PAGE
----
Production of ‘The Vagina Monologues’ Continues to Benefit Rape Crisis Center, Teach Important Lessons

The Women’s Studies program hosted the production in E.J. Thomas Hall on Jan. 31.

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Production of ‘The Vagina Monologues’ Continues to Benefit Rape Crisis Center, Teach Important Lessons

The cast of UA students, faculty and staff, as well as Akron community members, on stage.

The cast of UA students, faculty and staff, as well as Akron community members, on stage.

Elizabeth Heckler

The cast of UA students, faculty and staff, as well as Akron community members, on stage.

Elizabeth Heckler

Elizabeth Heckler

The cast of UA students, faculty and staff, as well as Akron community members, on stage.

By Elizabeth Heckler, Social Media Editor

The University of Akron’s Women’s Studies program hosted a performance of “The Vagina Monologues” at E.J. Thomas Hall on Jan. 31. 

The production was organized and directed by Dr. Mary Triece, director of the Women’s Studies program and professor within the School of Communication, with a cast of UA students, faculty, staff and Akron residents.


“The Vagina Monologues,” written by Eve Ensler, is an episodic play made up of multiple spoken pieces featuring stories from women all over the world.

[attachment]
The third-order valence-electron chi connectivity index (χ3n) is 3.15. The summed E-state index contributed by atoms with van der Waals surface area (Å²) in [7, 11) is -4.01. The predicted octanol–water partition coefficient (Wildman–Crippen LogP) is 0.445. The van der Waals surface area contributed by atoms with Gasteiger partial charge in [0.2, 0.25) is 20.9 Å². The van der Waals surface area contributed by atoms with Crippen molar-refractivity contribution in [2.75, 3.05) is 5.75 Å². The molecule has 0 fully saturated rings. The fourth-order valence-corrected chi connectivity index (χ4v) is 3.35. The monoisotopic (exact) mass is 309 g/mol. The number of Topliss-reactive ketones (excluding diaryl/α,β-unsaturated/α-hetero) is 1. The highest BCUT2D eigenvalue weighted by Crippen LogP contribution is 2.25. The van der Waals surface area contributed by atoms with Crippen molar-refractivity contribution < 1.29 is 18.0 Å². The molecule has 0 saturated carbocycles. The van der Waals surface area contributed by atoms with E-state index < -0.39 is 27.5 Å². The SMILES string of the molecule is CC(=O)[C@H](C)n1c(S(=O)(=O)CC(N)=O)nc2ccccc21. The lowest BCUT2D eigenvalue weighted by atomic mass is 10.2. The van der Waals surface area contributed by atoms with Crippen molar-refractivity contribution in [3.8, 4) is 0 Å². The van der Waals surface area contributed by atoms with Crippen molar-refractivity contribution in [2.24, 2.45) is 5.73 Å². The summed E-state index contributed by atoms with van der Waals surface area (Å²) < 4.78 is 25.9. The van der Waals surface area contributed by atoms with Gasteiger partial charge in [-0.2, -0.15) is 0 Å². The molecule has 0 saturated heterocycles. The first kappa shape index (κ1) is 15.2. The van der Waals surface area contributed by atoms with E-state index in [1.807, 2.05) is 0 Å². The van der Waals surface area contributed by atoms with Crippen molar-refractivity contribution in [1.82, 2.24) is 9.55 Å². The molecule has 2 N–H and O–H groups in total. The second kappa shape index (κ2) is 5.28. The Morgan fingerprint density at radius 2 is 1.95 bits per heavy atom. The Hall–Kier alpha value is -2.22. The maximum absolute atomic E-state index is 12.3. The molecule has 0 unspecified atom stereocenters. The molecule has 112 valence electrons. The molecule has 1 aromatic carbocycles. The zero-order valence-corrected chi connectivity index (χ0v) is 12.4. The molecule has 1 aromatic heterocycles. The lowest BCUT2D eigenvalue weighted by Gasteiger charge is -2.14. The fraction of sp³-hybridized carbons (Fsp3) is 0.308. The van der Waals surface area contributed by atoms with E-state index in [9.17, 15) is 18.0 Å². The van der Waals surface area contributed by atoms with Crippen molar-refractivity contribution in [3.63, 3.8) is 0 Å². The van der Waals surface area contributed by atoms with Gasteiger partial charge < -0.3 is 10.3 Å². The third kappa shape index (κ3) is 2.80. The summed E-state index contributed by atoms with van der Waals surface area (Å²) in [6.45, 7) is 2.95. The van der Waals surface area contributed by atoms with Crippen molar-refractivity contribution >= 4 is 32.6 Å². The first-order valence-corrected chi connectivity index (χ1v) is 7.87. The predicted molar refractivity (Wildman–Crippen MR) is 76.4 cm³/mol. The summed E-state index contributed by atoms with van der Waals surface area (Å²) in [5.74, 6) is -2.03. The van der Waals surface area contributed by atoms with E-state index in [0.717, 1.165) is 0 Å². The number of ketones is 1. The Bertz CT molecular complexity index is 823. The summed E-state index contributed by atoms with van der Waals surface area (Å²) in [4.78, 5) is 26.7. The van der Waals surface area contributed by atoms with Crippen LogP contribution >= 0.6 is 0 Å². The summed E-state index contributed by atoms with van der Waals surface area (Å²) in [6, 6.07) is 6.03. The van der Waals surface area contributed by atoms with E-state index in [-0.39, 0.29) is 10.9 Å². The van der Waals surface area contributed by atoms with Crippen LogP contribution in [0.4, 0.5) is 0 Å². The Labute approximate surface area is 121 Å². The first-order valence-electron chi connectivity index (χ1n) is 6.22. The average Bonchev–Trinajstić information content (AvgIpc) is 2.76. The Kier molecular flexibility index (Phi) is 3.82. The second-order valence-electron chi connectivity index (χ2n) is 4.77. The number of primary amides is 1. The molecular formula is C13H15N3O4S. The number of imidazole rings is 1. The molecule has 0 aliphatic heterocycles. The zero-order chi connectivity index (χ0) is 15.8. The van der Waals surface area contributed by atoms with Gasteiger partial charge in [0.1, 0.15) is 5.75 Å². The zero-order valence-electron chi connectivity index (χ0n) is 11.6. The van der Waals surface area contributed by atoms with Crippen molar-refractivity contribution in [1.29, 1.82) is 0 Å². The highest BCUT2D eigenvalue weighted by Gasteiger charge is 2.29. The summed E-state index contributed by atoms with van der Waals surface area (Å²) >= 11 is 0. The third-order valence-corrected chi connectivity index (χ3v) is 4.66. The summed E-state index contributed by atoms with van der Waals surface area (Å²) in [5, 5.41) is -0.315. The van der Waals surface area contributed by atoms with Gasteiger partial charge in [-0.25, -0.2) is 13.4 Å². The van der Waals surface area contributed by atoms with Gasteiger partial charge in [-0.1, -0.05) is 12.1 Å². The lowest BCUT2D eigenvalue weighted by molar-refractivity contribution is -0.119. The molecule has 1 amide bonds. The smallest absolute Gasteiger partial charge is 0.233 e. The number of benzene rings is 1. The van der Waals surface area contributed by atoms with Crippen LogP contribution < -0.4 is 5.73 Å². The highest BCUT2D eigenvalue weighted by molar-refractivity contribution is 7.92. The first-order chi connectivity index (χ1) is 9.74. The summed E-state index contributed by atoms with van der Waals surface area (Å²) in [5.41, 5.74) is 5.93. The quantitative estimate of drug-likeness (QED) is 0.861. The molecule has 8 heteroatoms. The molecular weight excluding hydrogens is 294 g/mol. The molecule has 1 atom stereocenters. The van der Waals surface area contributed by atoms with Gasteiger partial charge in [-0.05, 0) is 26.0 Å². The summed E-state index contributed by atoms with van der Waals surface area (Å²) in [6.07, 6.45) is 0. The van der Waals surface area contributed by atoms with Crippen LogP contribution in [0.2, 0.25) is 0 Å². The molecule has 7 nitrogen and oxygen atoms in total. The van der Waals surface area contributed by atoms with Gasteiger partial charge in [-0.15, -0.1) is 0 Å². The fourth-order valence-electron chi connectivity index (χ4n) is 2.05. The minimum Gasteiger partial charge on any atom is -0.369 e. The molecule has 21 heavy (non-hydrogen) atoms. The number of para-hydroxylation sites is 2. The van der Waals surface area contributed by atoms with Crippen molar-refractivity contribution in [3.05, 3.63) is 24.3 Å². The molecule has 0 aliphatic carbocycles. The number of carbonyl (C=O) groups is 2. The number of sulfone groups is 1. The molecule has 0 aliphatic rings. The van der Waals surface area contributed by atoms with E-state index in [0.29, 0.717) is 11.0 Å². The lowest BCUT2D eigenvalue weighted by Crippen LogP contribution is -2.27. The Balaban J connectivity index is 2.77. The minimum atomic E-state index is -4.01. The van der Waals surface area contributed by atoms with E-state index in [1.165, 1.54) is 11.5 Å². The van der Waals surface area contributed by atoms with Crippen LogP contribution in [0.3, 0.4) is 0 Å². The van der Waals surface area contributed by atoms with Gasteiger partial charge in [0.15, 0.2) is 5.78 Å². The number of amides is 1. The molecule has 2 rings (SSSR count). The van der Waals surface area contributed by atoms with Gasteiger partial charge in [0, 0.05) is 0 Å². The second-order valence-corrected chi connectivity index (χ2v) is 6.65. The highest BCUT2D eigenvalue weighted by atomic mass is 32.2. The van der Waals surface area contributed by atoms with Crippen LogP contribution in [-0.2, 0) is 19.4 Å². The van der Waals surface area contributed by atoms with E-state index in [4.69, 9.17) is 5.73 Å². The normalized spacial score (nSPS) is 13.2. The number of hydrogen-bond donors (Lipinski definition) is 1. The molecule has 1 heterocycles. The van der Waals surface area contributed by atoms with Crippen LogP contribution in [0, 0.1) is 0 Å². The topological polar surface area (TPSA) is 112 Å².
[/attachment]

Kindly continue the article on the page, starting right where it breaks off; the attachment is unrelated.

Cast members came on stage alone or in a group to perform each short story-like scene.


The topics of the scenes vary, but they all focus on the overarching theme of what it means to have a vagina.


The scene “Vagina Happy Fact” presented biological information about the female body, and “Not-So-Happy Fact” discussed global statistics on female genital mutilation.


Other scenes from the play included “The Flood,” “Six Year Old Girl” and “Over It, Redux.” These evoked a variety of emotions from the audience, eliciting cheers, claps and shouts throughout the show.


“I felt super empowered by this,” said Cami Trizzino, a high school senior attending UA through the
College Credit Plus (CCP) program. “A lot of the statistics honestly made me kind of emotional.”

The creation of “The Vagina Monologues” in 1994 led to the establishment of V-Day in 1998.


According to the
V-Day website, the non-profit’s mission “demands that violence against women and girls must end.” 

The organization allows activist groups to perform “The Vagina Monologues” and donate the proceeds to various local organizations that further V-Day’s mission.


Proceeds from UA’s production benefited the
Rape Crisis Center of Medina and Summit Counties.

“I think it’s really important, because not everybody knows this stuff, just to raise awareness about it, and to be that empowerment and do something to change the environment that we’re in now,” Macy Jones, another CCP student, said.

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